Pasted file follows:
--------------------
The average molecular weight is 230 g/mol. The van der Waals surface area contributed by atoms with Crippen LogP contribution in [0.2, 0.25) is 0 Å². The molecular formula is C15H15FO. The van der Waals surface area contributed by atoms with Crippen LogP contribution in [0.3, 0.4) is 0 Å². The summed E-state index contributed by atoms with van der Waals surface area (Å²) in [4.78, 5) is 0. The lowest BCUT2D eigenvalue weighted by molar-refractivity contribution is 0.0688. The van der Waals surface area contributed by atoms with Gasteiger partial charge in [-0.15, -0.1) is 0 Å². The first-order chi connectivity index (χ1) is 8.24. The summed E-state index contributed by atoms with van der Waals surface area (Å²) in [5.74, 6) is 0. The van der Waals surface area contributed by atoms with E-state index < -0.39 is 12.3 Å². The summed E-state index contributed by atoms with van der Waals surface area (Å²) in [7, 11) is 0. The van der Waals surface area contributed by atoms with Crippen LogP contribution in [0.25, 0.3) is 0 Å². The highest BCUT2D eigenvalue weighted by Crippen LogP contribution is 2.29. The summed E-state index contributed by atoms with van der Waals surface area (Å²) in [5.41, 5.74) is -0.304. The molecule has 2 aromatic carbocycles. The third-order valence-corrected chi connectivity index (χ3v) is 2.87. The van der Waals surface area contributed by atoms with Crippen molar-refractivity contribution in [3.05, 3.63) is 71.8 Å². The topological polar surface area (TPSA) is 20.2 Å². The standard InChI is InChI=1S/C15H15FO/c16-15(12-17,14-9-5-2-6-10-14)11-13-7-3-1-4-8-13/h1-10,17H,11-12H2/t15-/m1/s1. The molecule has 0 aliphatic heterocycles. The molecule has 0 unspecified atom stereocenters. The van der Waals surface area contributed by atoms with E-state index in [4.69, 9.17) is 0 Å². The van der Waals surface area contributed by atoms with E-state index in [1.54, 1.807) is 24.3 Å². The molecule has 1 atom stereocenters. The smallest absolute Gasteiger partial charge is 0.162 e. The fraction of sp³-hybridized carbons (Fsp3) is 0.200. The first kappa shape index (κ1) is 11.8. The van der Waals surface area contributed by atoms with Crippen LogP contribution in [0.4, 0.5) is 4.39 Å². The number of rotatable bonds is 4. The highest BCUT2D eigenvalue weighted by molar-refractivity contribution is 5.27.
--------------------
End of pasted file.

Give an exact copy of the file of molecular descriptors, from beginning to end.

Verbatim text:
The average molecular weight is 230 g/mol. The van der Waals surface area contributed by atoms with Crippen LogP contribution in [0.2, 0.25) is 0 Å². The molecular formula is C15H15FO. The van der Waals surface area contributed by atoms with Crippen LogP contribution in [0.3, 0.4) is 0 Å². The summed E-state index contributed by atoms with van der Waals surface area (Å²) in [4.78, 5) is 0. The lowest BCUT2D eigenvalue weighted by molar-refractivity contribution is 0.0688. The van der Waals surface area contributed by atoms with Gasteiger partial charge in [-0.15, -0.1) is 0 Å². The first-order chi connectivity index (χ1) is 8.24. The summed E-state index contributed by atoms with van der Waals surface area (Å²) in [5.74, 6) is 0. The van der Waals surface area contributed by atoms with E-state index < -0.39 is 12.3 Å². The summed E-state index contributed by atoms with van der Waals surface area (Å²) in [7, 11) is 0. The van der Waals surface area contributed by atoms with Crippen LogP contribution in [0.25, 0.3) is 0 Å². The highest BCUT2D eigenvalue weighted by Crippen LogP contribution is 2.29. The summed E-state index contributed by atoms with van der Waals surface area (Å²) in [5.41, 5.74) is -0.304. The molecule has 2 aromatic carbocycles. The third-order valence-corrected chi connectivity index (χ3v) is 2.87. The van der Waals surface area contributed by atoms with Crippen molar-refractivity contribution in [3.05, 3.63) is 71.8 Å². The topological polar surface area (TPSA) is 20.2 Å². The standard InChI is InChI=1S/C15H15FO/c16-15(12-17,14-9-5-2-6-10-14)11-13-7-3-1-4-8-13/h1-10,17H,11-12H2/t15-/m1/s1. The molecule has 0 aliphatic heterocycles. The molecule has 0 unspecified atom stereocenters. The van der Waals surface area contributed by atoms with E-state index in [4.69, 9.17) is 0 Å². The van der Waals surface area contributed by atoms with E-state index in [1.54, 1.807) is 24.3 Å². The molecule has 1 atom stereocenters. The smallest absolute Gasteiger partial charge is 0.162 e. The fraction of sp³-hybridized carbons (Fsp3) is 0.200. The first kappa shape index (κ1) is 11.8. The van der Waals surface area contributed by atoms with Crippen LogP contribution in [0.4, 0.5) is 4.39 Å². The number of rotatable bonds is 4. The highest BCUT2D eigenvalue weighted by molar-refractivity contribution is 5.27.